Careers for Composers
Successful composers undergo training in all aspects of the music process, studying not only music theory and composition, but also music history and training in an instrument or voice. As a result, composers can follow a wide variety of possible career paths, often combining composition with some other aspect of music making. The combination will be unique to each individual, but all build on that innate desire to create music.
Here are some typical composition career options:
- University/college faculty member: There will always be a composer on the faculty roster of every college and university music department, usually because composers are able to teach other music subjects as well. A faculty position offers a stable career with predictable salaries and such benefits as health and life insurance. Being part of a college or university music department also makes available student and faculty performers, and often a contemporary ensemble to read your music. However, such positions usually require a Doctorate degree, and full-time positions are not as available as they once were.
- Composer-performer: Because composers usually have been playing an instrument or singing already, such skills can afford the individual opportunities that bridge both activities. Employers often welcome individuals that can perform as well as provide new and interesting music. Besides the obvious examples from the pop and jazz worlds, such classically trained composers as Serge Rachmaninoff, Frederic Rzewski, Philip Glass, William Bolcom and Steve Reich have successfully combined performance and composition into successful careers.
- Composer-accompanist: There will always be need for pianists that can accompany performers. The pianists usually specialize in a specific genre of music, such as literature for singers or for specific instruments. Individuals can also work as rehearsal pianists for dancers or musical theater productions. The ability of a composer to quickly arrange or rearrange music becomes an asset.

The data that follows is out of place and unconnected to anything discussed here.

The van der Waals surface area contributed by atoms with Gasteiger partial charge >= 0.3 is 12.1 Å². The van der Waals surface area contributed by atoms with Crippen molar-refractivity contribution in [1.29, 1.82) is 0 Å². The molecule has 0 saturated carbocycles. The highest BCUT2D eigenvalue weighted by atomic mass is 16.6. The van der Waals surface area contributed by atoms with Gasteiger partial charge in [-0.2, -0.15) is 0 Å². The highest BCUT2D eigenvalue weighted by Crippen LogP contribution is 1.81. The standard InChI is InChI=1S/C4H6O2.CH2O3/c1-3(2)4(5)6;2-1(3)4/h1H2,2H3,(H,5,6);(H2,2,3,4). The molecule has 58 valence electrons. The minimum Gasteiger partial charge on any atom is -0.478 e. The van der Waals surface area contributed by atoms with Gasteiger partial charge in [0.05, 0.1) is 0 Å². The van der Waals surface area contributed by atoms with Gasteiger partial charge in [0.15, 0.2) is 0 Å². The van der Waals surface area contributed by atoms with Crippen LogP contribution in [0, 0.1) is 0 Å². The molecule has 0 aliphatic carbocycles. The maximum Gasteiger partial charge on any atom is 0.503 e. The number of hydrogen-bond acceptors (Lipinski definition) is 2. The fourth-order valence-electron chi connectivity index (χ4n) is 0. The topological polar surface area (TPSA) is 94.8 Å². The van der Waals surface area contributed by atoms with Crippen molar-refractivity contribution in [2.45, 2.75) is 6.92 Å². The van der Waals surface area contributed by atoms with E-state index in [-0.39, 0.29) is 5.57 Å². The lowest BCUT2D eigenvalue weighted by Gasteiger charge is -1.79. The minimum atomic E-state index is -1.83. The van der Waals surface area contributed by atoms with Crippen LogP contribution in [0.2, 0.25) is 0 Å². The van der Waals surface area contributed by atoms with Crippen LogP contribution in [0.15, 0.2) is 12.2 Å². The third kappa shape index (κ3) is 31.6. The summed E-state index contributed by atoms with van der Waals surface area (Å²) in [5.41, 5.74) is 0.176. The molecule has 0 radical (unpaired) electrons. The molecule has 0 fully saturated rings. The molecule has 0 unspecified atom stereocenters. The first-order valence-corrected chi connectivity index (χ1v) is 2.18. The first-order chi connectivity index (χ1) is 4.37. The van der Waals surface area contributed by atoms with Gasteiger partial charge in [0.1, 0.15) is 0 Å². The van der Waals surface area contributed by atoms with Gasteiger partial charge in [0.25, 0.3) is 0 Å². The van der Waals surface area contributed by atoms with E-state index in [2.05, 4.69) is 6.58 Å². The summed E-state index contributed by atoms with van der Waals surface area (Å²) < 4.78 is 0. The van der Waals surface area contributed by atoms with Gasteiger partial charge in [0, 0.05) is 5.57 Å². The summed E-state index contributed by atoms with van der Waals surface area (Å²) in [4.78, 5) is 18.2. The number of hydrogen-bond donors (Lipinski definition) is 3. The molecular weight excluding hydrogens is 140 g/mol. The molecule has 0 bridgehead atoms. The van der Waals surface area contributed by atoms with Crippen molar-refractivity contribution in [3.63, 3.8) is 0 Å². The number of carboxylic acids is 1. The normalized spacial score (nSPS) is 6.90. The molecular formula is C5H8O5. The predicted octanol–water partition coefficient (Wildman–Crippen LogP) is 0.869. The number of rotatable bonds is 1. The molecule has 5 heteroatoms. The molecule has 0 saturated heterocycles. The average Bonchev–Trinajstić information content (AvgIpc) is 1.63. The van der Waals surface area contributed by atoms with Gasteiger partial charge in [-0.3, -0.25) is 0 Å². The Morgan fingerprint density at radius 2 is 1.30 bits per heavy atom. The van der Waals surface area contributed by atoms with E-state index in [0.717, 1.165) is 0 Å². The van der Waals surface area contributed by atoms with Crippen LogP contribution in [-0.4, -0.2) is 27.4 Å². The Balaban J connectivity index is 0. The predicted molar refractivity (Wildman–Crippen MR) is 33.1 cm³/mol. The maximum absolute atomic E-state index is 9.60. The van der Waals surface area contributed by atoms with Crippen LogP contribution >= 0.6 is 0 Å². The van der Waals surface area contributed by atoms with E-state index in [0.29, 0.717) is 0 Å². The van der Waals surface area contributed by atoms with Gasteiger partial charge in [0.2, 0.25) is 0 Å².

- Composer-conductor: Composers will often create their own ensembles from friends and colleagues to play their music. And as a result, these composers may develop a reputation as fine conductors as well. Famous contemporary composer-conductors include Leonard Bernstein, John Adams, Pierre Boulez and Esa-Pekka Salonen.
- Composer assistant/manager: Being an assistant to an established composer can be an exciting career since it not only affords the possibility of meeting important artists in the music world, but also provides the opportunity to learn advanced composing skills from the composer you're assisting. More importantly, such a position trains those skills that would be important for a position as manager for performing ensembles or solo artists. However, major composers and artists usually pick their own students for assistant positions.
- Composer for the movies or the theatre: All video productions, including full-length movies, movie shorts or commercials use music to emotionally complement, reinforce or enhance the visual or verbal content. This is a profitable career component for composers who can quickly adjust to the needs of the director and producer who are in charge. Composing incidental music for live theatrical or commercial productions can be part of this career as well.
- Composer for video games: Because of the rapid advancements in digital technology, video games are a very lucrative industry, and these products always need music. Entry into this career is highly competitive, but once you've established yourself with a company and can meet their expectations in terms of style and schedule, the career can be very profitable.